92 research outputs found

    Using fractals and power laws to predict the location of mineral deposits

    Get PDF
    Around the world the mineral exploration industry is interested in getting that small increase in probability measure on the earth's surface of where the next large undiscovered deposit might be found. In particular WMC Resources Ltd has operations world wide looking for just that edge in the detection of very large deposits of, for example, gold. Since the pioneering work of Mandelbrot, geologists have been familiar with the concept of fractals and self similarity over a few orders of magnitude for geological features. This includes the location and size of deposits within a particular mineral province. Fractal dimensions have been computed for such provinces and similarities of these aggregated measures between provinces have been noted. This paper explores the possibility of making use of known information to attempt the inverse process. That is, from lesser dimensional measures of a mineral province, for example, fractal dimension or more generally multi-fractal measures, is it possible to infer, even with small increase in probability, where the unknown (preferably large) deposits might be located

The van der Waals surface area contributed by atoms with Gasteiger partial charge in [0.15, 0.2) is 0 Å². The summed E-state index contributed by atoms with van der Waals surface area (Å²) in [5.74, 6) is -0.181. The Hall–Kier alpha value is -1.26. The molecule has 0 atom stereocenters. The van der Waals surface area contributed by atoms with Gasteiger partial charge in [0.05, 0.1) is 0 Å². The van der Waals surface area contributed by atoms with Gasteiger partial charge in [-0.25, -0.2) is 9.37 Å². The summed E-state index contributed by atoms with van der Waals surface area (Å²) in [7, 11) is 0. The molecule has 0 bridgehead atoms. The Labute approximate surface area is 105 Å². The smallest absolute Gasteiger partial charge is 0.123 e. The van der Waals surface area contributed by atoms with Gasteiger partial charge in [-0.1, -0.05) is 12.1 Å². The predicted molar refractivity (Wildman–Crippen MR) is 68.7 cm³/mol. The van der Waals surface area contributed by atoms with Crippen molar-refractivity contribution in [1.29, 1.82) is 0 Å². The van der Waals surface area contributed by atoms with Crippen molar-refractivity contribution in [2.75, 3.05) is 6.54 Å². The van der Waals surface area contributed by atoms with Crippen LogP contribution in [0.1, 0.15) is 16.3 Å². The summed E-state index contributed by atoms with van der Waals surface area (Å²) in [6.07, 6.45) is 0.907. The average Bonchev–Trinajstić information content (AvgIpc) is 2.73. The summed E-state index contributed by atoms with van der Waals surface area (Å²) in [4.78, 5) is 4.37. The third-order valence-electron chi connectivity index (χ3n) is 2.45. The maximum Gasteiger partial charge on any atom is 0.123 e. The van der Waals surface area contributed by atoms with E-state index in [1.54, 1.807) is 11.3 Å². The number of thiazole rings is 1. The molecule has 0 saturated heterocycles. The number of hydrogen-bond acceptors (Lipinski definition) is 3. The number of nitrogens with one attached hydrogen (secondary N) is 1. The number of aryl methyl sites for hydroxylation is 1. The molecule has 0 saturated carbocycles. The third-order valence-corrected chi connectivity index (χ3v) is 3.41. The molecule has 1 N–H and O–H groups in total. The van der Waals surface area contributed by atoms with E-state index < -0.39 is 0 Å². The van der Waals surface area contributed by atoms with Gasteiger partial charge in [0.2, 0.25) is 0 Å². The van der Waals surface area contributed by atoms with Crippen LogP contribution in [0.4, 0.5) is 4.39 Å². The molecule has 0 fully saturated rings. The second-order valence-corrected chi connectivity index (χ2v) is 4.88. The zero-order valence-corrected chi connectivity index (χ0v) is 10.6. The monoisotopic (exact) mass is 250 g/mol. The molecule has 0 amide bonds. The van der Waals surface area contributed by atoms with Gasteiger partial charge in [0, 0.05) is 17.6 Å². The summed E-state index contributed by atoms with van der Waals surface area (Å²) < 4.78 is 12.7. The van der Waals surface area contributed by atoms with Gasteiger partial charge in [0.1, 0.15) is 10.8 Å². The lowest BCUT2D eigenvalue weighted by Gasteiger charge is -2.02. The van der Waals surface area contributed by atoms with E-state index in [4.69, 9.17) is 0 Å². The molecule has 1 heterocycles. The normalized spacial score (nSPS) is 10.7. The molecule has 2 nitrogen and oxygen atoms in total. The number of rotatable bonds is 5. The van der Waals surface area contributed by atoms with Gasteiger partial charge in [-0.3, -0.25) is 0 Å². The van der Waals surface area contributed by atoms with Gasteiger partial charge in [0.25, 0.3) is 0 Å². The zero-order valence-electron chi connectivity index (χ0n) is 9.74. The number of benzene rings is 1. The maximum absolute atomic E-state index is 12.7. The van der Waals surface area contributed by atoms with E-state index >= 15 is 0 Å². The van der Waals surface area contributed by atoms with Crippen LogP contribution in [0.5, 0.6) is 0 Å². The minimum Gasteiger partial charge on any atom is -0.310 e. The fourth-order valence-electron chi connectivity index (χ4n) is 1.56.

Spatial and temporal variability of biogenic isoprene emissions from a temperate estuary

    Get PDF
    [1] Isoprene is important for its atmospheric impacts and the ecophysiological benefits it affords to emitting organisms; however, isoprene emissions from marine systems remain vastly understudied compared to terrestrial systems. This study investigates for the first time drivers of isoprene production in a temperate estuary, and the role this production may play in enabling organisms to tolerate the inherently wide range of environmental conditions. Intertidal sediment cores as well as high and low tide water samples were collected from four sites along the Colne Estuary, UK, every six weeks over a year. Isoprene concentrations in the water were significantly higher at low than high tide, and decreased toward the mouth of the estuary; sediment production showed no spatial variability. Diel isoprene concentration increased with light availability and decreased with tidal height; nighttime production was 79% lower than daytime production. Seasonal isoprene production and water concentrations were highest for the warmest months, with production strongly correlated with light (r2 = 0.800) and temperature (r2 = 0.752). Intertidal microphytobenthic communities were found to be the primary source of isoprene, with tidal action acting as a concentrating factor for isoprene entering the water column. Using these data we estimated an annual production rate for this estuary of 681 μmol m−2 y−1. This value falls at the upper end of other marine estimates and highlights the potentially significant role of estuaries as isoprene sources. The control of estuarine isoprene production by environmental processes identified here further suggests that such emissions may be altered by future environmental change